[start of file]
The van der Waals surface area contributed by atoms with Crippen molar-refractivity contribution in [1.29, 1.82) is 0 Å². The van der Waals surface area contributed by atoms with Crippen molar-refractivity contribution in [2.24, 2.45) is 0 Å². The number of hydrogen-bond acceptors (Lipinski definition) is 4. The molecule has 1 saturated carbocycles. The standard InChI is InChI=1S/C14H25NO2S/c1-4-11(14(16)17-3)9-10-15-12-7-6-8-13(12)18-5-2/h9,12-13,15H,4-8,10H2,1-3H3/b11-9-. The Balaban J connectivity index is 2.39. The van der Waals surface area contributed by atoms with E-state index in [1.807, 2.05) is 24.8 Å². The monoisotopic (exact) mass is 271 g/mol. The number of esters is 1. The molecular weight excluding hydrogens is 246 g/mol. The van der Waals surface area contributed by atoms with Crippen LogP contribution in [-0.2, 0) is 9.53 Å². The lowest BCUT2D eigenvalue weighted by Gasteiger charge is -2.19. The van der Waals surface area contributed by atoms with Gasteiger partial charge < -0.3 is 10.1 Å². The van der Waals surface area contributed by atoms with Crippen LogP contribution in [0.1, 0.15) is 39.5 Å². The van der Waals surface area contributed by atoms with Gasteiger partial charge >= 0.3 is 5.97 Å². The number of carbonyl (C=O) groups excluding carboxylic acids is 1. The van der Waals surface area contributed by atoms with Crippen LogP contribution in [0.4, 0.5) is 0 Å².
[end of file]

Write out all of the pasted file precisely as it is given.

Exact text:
The van der Waals surface area contributed by atoms with Crippen molar-refractivity contribution in [1.29, 1.82) is 0 Å². The van der Waals surface area contributed by atoms with Crippen molar-refractivity contribution in [2.24, 2.45) is 0 Å². The number of hydrogen-bond acceptors (Lipinski definition) is 4. The molecule has 1 saturated carbocycles. The standard InChI is InChI=1S/C14H25NO2S/c1-4-11(14(16)17-3)9-10-15-12-7-6-8-13(12)18-5-2/h9,12-13,15H,4-8,10H2,1-3H3/b11-9-. The Balaban J connectivity index is 2.39. The van der Waals surface area contributed by atoms with E-state index in [1.807, 2.05) is 24.8 Å². The monoisotopic (exact) mass is 271 g/mol. The number of esters is 1. The molecular weight excluding hydrogens is 246 g/mol. The van der Waals surface area contributed by atoms with Crippen LogP contribution in [-0.2, 0) is 9.53 Å². The lowest BCUT2D eigenvalue weighted by Gasteiger charge is -2.19. The van der Waals surface area contributed by atoms with Gasteiger partial charge < -0.3 is 10.1 Å². The van der Waals surface area contributed by atoms with Crippen LogP contribution in [0.1, 0.15) is 39.5 Å². The van der Waals surface area contributed by atoms with Gasteiger partial charge >= 0.3 is 5.97 Å². The number of carbonyl (C=O) groups excluding carboxylic acids is 1. The van der Waals surface area contributed by atoms with Crippen LogP contribution in [0.4, 0.5) is 0 Å².